Friday, 27 February 2015

Advert - 'The Golden Disc' film (1958)

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'The Golden Disc' was known in the USA as 'The Inbetween Age' and starred Terry Dene who had a trio of hit records before being conscripted into the Army in 1958. He was discharged after only a couple of months due to ill-health. He left rock-n-roll behind to become an evangelist and I saw him at a local hall in Dagenham in the early 60's.

Wednesday, 25 February 2015

Cutting - Police Moves in Gang Murder (1936)

29th January 1936
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The bullet-riddled body of Emile Allard, an elderly itinerant jewellery dealer, was discovered
under a hedge near St. Albans on 23rd January 1936. The police believed he had been taken to the spot by car either already dead or shot at the scene.
Police soon discovered that Allard, a French-Canadian also known as Max Kassel, had French criminal connections and had been imprisoned for 8 months in France for sex trafficking. They suspected the murderer or murderers had fled to France possibly by plane.
Later in the year French police arrested and charged a man, George Lecroix (aka Roger Vernon) and a woman, Susan Betrand (aka Susan Naylor) with the murder and rather than extradite them to England, tried them in Paris. He was found guilty and got 10 years.

Neither the murder of the prostitute Josephine (French Fifi) Martin the previous November nor that of the French acrobat Martial Lechavelier were ever solved.

Tuesday, 24 February 2015

Advert - Alvis from Henleys (1920's)

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An Alvis car advert from the 1920's. 'Judged from any angle is supreme' - the drawing looks as if it's from the angle of someone being run over. Good graphics, though.

Sunday, 22 February 2015

Cutting - The Infuenza (1919)

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This was the Influenza pandemic that spread across the World between 1918 and 1920 and killed an estimated 20 to 50 million people globally. It reached Britain in May 1918 and killed 228,000 people many of whom were, unlike the usual victims of ‘flu, young fit adults.

Friday, 20 February 2015

Advert - 'Limelight' film (1936)

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An unusual spot coloured advert from the Sunday Mercury dated 9th August 1936 for the film 'Limelight' starring Anna Neagle which was renamed 'Backstage' when it was released in the USA in 1937. She married the Director Herbert Wilcox in 1943.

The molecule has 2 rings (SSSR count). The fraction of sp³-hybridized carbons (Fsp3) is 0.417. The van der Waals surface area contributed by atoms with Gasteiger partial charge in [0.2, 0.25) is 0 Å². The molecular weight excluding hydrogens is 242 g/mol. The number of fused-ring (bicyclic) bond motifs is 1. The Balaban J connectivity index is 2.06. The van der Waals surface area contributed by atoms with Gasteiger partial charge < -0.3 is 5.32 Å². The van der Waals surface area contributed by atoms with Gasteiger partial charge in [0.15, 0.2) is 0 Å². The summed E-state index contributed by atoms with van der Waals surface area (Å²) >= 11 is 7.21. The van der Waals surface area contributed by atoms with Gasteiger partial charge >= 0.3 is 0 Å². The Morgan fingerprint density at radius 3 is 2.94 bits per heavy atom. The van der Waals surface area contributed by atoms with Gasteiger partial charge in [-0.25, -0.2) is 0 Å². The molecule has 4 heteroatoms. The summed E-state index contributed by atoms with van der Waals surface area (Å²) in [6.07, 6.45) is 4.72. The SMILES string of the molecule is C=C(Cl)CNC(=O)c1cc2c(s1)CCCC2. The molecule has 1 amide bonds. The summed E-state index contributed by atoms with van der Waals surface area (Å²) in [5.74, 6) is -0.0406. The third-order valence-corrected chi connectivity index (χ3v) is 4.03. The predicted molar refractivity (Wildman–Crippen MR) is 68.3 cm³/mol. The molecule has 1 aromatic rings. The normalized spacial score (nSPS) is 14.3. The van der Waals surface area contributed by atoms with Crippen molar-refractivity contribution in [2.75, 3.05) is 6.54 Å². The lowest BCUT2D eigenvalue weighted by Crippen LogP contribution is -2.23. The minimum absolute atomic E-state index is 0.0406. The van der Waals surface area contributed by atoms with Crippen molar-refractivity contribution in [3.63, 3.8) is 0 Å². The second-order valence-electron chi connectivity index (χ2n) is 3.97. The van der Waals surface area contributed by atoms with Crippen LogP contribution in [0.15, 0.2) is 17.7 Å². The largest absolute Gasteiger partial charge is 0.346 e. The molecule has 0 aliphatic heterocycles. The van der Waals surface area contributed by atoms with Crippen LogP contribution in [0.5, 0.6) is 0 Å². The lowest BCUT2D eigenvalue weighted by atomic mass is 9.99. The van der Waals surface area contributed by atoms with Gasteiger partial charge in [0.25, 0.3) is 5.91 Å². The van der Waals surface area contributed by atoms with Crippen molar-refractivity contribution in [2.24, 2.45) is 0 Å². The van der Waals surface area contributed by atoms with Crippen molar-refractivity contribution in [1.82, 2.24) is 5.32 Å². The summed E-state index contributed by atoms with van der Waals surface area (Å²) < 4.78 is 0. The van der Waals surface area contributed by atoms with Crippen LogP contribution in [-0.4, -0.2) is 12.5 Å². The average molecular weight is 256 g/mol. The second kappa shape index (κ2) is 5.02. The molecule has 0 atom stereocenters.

Wednesday, 18 February 2015

Cutting - Hitler's Deputy escapes to Britain (1941)

13th May 1941
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Hess joined the Nazi on 1st July 1920, and was at Hitler's side in November 1923 for the Beer Hall Putsch, a failed attempt to seize control of the government of Bavaria. Whilst serving time in jail for this attempted coup, Hess helped Hitler write Mein Kampf. After the Nazis came to power in 1933, Hess was appointed Deputy F├╝hrer and received a post in Hitler's cabinet.
Having learnt to fly at the end of WWI he retained his interest and obtained his private pilot's licence in 1929. During the 1930’s he owned 3 aircraft and logged many hours flying time.

On 10 May 1941, Hess flew himself across the Channel to Scotland, claiming that he wanted to meet with the Duke of Hamilton and plot a peace treaty that would lead to the supremacy of Germany within Europe and leave the British Empire intact. He crash landed near Eaglesham and gave his name as Alfred Horn, a friend of the Duke. Hess was taken to hospital for injuries sustained during his landing, the Duke was informed of the prisoner and visited him. Hess revealed who he was and why he’d come to Scotland. The Duke, also a keen airman, flew himself to London and informed Winston Churchill.

Hess was imprisoned by the British authorities until the end of the war and sentenced to life imprisonment at the Nuremberg trials. He spent the rest of his time in Spandau Prison and apparently committed suicide at the age of 93 in 1987.

Tuesday, 17 February 2015